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How to Win a Gold Medal By Not Wanting to Win a Gold Medal

August 23, 2016


Stunning. Inspiring. Historic. These are the terms I used to describe the performances of Usain Bolt, Simone Biles, Michael Phelps, Katie Ledecky and Simone Manuel. As my kids (13, 11, and 8) continued to talk, loudly (none of them have volume control) over the announcers whom were trying to put these dazzling performances into historical context, I kept trying to impress upon them how amazing it was and how truly historic it is to witness these individuals climb to the top of the podium. Now, it is well settled that no realm of our lives is given more to hyperbole than sports but the lesson I was trying, and somewhat unsuccessfully, to impart to my kids is that IT’S NOT ABOUT THE PODIUM.

What does that mean? Well, while my kids might fall in love with the notion of being on the podium as they accept the gold medal around their necks and soak in the adulation of billions as the National Anthem washes over them; the fact of the matter is that Michael Phelps and Usain Bolt had to fall in love with the WORK.

Fall in love with the pool. Fall in love the track. Fall in love with the monotony of training. Fall in love with the pain, and the setbacks, and deferred gratification. Fall in love with the incremental (thousandths of a second) gains and wins. So, ultimately, fall in love with the journey.

This lesson could not be more relevant to organizational leaders in the age of the engagement crisis. Our teams are not engaged. Your team has to fall in love with the journey. So, give them the target and the vision to shoot for. What is the gold medal for them? What is the compelling saga that they would be willing to suffer and sacrifice for? Make certain it is clear, inspiring, purposeful, and engaging. And, yes,there is no doubt, the journey will be replete with setbacks, pain, and frustration, but it will also be dotted with exuberance, incremental gains, camaraderie, and the satisfaction of doing the WORK.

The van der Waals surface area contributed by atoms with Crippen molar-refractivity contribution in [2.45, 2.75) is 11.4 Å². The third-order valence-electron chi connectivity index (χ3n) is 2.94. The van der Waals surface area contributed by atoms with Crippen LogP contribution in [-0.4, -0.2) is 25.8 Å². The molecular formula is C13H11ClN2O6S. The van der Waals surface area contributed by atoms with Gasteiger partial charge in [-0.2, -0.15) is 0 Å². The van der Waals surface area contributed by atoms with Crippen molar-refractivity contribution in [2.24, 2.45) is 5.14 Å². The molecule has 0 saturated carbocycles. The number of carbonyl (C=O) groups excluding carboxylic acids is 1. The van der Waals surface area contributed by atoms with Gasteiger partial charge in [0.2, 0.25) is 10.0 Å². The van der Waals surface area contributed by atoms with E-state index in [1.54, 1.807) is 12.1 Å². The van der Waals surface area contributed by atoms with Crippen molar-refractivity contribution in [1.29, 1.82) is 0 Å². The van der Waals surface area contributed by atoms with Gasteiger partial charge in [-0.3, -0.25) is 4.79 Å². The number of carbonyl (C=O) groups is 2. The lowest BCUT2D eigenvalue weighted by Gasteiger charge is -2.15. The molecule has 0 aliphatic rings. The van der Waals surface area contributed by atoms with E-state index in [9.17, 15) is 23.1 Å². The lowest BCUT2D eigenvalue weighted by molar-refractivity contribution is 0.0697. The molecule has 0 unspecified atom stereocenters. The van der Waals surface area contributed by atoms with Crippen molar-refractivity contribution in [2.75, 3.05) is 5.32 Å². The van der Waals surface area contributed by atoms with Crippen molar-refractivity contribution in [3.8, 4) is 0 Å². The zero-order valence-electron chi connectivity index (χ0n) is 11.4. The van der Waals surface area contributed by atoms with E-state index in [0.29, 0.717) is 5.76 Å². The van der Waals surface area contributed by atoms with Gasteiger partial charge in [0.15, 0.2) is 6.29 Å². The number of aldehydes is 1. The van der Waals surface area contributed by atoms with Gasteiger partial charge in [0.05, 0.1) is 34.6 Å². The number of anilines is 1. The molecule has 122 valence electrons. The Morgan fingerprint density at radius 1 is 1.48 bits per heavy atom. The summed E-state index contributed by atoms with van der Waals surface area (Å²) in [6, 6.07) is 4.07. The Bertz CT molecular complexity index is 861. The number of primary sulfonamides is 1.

Successful leaders and teammates can reflect on the greatest personal and professional accomplishments of their lives and identify one, clear through line and that is … NOTHING worth doing is easy. And we derived our greatest satisfaction and fulfillment when we have given all of ourselves towards the goal we pursue and savoring the journey. Because, after all, it’s not about the podium.

Chris Steer

About the Author

Chris Steer

As Partner and Managing Director at entreQuest, Chris Steer works closely with all members of the eQ team to develop and execute on our strategic growth plan to expand and position eQ as a leader in talent acquisition, growth, and management consulting.

Topics: Accomplishments, Engagement, Olympics, Success, Uncategorized, Winning